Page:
Saturday, August 26, 2006
Elevator: The Silent Killer
Despite some of the perks of life here in Switzerland, I have issues with my means of being here. Namely, the hours between 8 and 5 (who am I kidding, 9:30 to 5) where I have to both make a living and entertain myself enough to keep from putting a No.2 pencil in my ear.
To accomplish the latter, I find myself quite frequently satisfying my curiosities with a quick click to Wikipedia. Not only does it provide me with a dose of entertainment and a dab of self-improvement, it allows me to support fellow Alabamian-turned-options-trader-turned- WikimediaCEO, Jimmy Wales.
Figuring that others may be interested in some of the factual minutae, I've decided to blog my findings.
So, without further ado:
In my recent drive to gain a level of spoken proficiency in German, I've been turning to a that well-worn source of self-improvement, television. Despite frustrating the hell out of me because I realize how more I have to learn to actually get anything out of German TV, there are a lot of really interesting shows to pique one's interest. This is particularly true since my dad has been here. He regularly dines on healthy array of engineering shows on the SF2 (swiss german) and VOX (german) channels.
So this fine Saturday morning, we start watching a show about elevators. Straining to hear under the German voice over (so Ok, I cheat), I manage to catch enough of the under-English to see that he's talking about Elevator safety features, which is then followed by a series of newspaper headlines depicting various elevator tragedies.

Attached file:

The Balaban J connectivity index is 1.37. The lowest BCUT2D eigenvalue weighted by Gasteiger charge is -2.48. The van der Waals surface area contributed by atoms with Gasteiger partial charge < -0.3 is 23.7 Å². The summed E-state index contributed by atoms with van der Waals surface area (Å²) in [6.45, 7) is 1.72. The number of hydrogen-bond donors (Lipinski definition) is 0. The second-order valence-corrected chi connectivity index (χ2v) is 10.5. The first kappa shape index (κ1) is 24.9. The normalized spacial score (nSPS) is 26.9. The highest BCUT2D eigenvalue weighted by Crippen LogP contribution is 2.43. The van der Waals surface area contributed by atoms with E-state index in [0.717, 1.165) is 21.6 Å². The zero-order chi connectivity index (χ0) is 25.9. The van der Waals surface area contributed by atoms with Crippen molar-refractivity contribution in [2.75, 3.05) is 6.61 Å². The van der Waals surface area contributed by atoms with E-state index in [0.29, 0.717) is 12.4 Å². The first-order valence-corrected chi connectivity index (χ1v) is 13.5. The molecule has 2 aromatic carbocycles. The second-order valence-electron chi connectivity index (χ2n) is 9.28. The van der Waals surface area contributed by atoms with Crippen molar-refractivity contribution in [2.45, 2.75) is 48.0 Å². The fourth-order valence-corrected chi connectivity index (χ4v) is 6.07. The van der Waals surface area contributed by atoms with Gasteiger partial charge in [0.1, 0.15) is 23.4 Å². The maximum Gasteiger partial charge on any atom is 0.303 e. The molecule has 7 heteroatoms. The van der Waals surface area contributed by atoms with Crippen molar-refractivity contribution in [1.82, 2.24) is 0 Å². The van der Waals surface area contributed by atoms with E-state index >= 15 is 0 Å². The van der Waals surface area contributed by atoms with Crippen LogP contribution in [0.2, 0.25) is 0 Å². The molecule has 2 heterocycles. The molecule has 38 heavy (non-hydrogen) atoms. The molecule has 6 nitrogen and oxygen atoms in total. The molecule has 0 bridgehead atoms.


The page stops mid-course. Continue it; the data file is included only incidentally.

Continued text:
This struck me as odd. I remembered an engineer (or more likely a Otis saleswoman) I met on an elevator ride, who told me it was impossible for an elevator to fall down a shaft like in the movies. For this absolute safety, we had to thank some counterweight device (and the provenance of the manufacturer, no doubt) that would prevent a fall even in the event that the cable was completely severed. Based on her reassurance, I've never feared that I might plummet to an early death just because I was too lazy to take the stairs.
It turns out, not only are elevators able of falling down the shaft ("Toronto - five people receive broken ankles and other minor injuries, as an Otis parking garage hydraulic elevator in a National Life building on University Avenue plummets five floors"), they are capable of much more disturbing things:
Michigan 1999. Woman age 56 on gurney became lodged between elevator car and shaft wall and dragged four floors.
Minato-ku, Tokyo, Japan, June 2006 - a 16-year old high school student was killed as he was backing out of an elevator with his bicycle when the elevator suddenly rose with the doors still open, crushing his skull.
Texas, August 16, 2003. Decapitation of doctor in old Otis made elevator.  Internal investigation concluded that a wire in an electrical panel was incorrectly connected. Kone, Inc., which had recently been servicing the elevator was later dismissed.
The Bronx, New York, January 6, 1995. Runaway elevator in office building decapitated 55-year-old James Chenault as he tried to help fellow passengers out of a malfunctioning car. 
Hmm. This was a little dark. I'll try to keep the remaining one's a little more lighthearted.
See the new section "Post-Graduate studies" for additional Wikipedia articles and other curiosities.